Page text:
Especially if it’s your first time in Paris, Montmartre is probably on your top ten of places to visit. The hill – or Butte – of Montmartre affords a wonderful view over the city from the terrace in front of the white meringue of Sacré-Coeur and its historic winding streets are so different from the broad boulevards of the rest of the city.
But while the traveller spirit is usually willing, sometimes the tourist’s flesh weakens. Especially in the summer, when Paris can be enervatingly hot, or in winter when ice and rain enter the soul, it’s tempting to stay in a cosy café or in a bright, airy museum, rather than strike out into the streets of the city.
Here’s a way to see Montmartre and rest your weary feet at the same time. Even better, it will cost you just two t+ tickets from your métro/bus carnet. The Montmartrobus is a nifty minibus, intended for local residents, that goes from the base of the hill right over the top to the other side. Best of all, it goes up in one direction and comes back via an almost entirely different route, thanks to the one-way system.
Begin at place Pigalle (métro Pigalle). Make sure to composter (stamp) your ticket in the machine and take a seat at the back for the best view. You go up the rue des Martyrs, once home to raffish transvestite cabarets, now like so much of the rest of Montmartre, given over to servicing tourists’ need for souvenirs. On past the place des Abbesses, where the “lovers’ wall” in the little park is worth a look, to the rue Lepic where you can see the Moulin de la Galette, painted by Renoir, and now one the last examples of the many windmills for which Montmartre was once famous. The bus route skirts the tourist trap of the place du Tertre, with its itinerant caricaturists, and goes on past the last vineyard in Paris and Le Lapin Agile cabaret, to finish at the local mairie (town hall) at place Jules Joffrin (métro Jules Joffrin).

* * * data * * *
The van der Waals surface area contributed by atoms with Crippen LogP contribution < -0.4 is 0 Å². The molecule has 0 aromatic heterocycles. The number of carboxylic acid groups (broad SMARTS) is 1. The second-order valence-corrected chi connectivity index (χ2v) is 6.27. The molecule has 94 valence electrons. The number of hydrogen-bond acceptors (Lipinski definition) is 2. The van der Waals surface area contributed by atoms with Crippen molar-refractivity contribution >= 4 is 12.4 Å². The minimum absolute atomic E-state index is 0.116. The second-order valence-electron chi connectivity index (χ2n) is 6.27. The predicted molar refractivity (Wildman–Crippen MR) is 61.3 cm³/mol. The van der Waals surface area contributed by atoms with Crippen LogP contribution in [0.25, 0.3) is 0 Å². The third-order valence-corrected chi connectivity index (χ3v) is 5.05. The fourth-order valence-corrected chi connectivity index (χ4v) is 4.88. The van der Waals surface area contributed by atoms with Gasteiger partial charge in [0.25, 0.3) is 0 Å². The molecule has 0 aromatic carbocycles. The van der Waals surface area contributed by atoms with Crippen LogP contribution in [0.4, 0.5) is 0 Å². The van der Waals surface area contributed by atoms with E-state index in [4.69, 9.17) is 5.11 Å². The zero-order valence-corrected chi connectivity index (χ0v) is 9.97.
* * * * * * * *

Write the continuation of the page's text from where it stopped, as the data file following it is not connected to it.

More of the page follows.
Stop for a coffee or a snack, give your children a ride on the manège (carrousel) or just cross the square to get the Montmartrobus back down. You have to use a second t+ ticket. Stay alert as the bus swings round the base of Sacré-Coeur and look to the left for a stunning view over Paris. You pass the top of the Funicular (another bargain way to get up the hill for the price of a t+ métro ticket). On the way back down to Pigalle you’ll see many of the little cobbled streets and steep steps for which Montmartre is famous, and be thankful you don’t have to climb any of them.
Of course, you can get off at any of the stops and explore further. Apart from Sacré-Coeur, the privately-run Musée de Montmartre is worth a visit. Here you can see lots of relics of the area’s artistic heyday and absorb some of its bohemian history.
Need to know
Montmartrobus runs between 8am and 1am daily up to four or five times an hour at peak times and costs one métro ticket up and one down. See a map of the route on the Ratp (Paris public transport) website